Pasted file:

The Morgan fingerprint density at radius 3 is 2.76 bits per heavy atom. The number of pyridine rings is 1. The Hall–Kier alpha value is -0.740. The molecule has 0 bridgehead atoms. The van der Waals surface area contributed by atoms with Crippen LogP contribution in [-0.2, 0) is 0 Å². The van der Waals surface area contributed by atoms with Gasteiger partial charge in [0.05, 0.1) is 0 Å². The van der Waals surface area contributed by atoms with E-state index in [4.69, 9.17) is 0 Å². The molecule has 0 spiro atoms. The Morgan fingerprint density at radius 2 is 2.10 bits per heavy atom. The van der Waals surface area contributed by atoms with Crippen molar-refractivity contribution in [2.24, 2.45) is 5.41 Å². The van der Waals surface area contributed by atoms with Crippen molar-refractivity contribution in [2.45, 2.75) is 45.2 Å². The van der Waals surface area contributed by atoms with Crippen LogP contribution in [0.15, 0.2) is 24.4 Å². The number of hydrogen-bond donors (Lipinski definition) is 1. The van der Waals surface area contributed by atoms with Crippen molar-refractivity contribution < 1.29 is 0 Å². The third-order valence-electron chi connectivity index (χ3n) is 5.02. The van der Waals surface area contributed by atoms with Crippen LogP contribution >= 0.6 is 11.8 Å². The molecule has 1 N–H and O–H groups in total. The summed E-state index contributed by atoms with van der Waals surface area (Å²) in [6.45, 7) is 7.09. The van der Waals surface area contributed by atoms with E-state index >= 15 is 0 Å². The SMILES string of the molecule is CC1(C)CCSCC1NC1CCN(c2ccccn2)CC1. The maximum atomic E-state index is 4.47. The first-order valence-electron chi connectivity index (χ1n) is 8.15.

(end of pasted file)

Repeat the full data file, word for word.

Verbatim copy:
The Morgan fingerprint density at radius 3 is 2.76 bits per heavy atom. The number of pyridine rings is 1. The Hall–Kier alpha value is -0.740. The molecule has 0 bridgehead atoms. The van der Waals surface area contributed by atoms with Crippen LogP contribution in [-0.2, 0) is 0 Å². The van der Waals surface area contributed by atoms with Gasteiger partial charge in [0.05, 0.1) is 0 Å². The van der Waals surface area contributed by atoms with E-state index in [4.69, 9.17) is 0 Å². The molecule has 0 spiro atoms. The Morgan fingerprint density at radius 2 is 2.10 bits per heavy atom. The van der Waals surface area contributed by atoms with Crippen molar-refractivity contribution in [2.24, 2.45) is 5.41 Å². The van der Waals surface area contributed by atoms with Crippen molar-refractivity contribution in [2.45, 2.75) is 45.2 Å². The van der Waals surface area contributed by atoms with Crippen LogP contribution in [0.15, 0.2) is 24.4 Å². The number of hydrogen-bond donors (Lipinski definition) is 1. The van der Waals surface area contributed by atoms with Crippen molar-refractivity contribution < 1.29 is 0 Å². The third-order valence-electron chi connectivity index (χ3n) is 5.02. The van der Waals surface area contributed by atoms with Crippen LogP contribution >= 0.6 is 11.8 Å². The molecule has 1 N–H and O–H groups in total. The summed E-state index contributed by atoms with van der Waals surface area (Å²) in [6.45, 7) is 7.09. The van der Waals surface area contributed by atoms with E-state index >= 15 is 0 Å². The SMILES string of the molecule is CC1(C)CCSCC1NC1CCN(c2ccccn2)CC1. The maximum atomic E-state index is 4.47. The first-order valence-electron chi connectivity index (χ1n) is 8.15.